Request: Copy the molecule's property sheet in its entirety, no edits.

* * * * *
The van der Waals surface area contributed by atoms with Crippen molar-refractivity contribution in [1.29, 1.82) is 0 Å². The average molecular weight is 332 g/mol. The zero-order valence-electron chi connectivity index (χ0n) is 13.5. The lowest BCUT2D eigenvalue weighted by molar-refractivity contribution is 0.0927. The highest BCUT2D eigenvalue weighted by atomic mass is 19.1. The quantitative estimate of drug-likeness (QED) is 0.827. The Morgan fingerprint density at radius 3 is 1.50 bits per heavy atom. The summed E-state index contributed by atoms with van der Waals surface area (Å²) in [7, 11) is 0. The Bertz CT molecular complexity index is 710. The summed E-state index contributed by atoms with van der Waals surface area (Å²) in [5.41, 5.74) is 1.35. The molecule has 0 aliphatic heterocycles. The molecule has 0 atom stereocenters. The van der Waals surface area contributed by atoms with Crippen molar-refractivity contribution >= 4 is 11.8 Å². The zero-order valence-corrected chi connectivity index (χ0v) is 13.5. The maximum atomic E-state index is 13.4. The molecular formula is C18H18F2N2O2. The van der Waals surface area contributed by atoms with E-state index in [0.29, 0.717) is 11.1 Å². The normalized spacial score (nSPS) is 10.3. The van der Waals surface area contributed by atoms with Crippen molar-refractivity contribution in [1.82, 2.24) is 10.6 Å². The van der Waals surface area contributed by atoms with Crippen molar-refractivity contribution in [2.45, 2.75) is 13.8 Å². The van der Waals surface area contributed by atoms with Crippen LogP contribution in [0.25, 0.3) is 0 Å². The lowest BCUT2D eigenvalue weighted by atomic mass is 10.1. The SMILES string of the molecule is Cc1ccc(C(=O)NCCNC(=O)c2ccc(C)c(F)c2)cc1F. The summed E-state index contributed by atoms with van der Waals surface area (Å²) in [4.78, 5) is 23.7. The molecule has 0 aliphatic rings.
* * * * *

The van der Waals surface area contributed by atoms with Crippen molar-refractivity contribution in [1.29, 1.82) is 0 Å². The average molecular weight is 332 g/mol. The zero-order valence-electron chi connectivity index (χ0n) is 13.5. The lowest BCUT2D eigenvalue weighted by molar-refractivity contribution is 0.0927. The highest BCUT2D eigenvalue weighted by atomic mass is 19.1. The quantitative estimate of drug-likeness (QED) is 0.827. The Morgan fingerprint density at radius 3 is 1.50 bits per heavy atom. The summed E-state index contributed by atoms with van der Waals surface area (Å²) in [7, 11) is 0. The Bertz CT molecular complexity index is 710. The summed E-state index contributed by atoms with van der Waals surface area (Å²) in [5.41, 5.74) is 1.35. The molecule has 0 aliphatic heterocycles. The molecule has 0 atom stereocenters. The van der Waals surface area contributed by atoms with Crippen molar-refractivity contribution >= 4 is 11.8 Å². The zero-order valence-corrected chi connectivity index (χ0v) is 13.5. The maximum atomic E-state index is 13.4. The molecular formula is C18H18F2N2O2. The van der Waals surface area contributed by atoms with E-state index in [0.29, 0.717) is 11.1 Å². The normalized spacial score (nSPS) is 10.3. The van der Waals surface area contributed by atoms with Crippen molar-refractivity contribution in [1.82, 2.24) is 10.6 Å². The van der Waals surface area contributed by atoms with Crippen molar-refractivity contribution in [2.45, 2.75) is 13.8 Å². The van der Waals surface area contributed by atoms with Crippen LogP contribution in [0.25, 0.3) is 0 Å². The lowest BCUT2D eigenvalue weighted by atomic mass is 10.1. The SMILES string of the molecule is Cc1ccc(C(=O)NCCNC(=O)c2ccc(C)c(F)c2)cc1F. The summed E-state index contributed by atoms with van der Waals surface area (Å²) in [4.78, 5) is 23.7. The molecule has 0 aliphatic rings.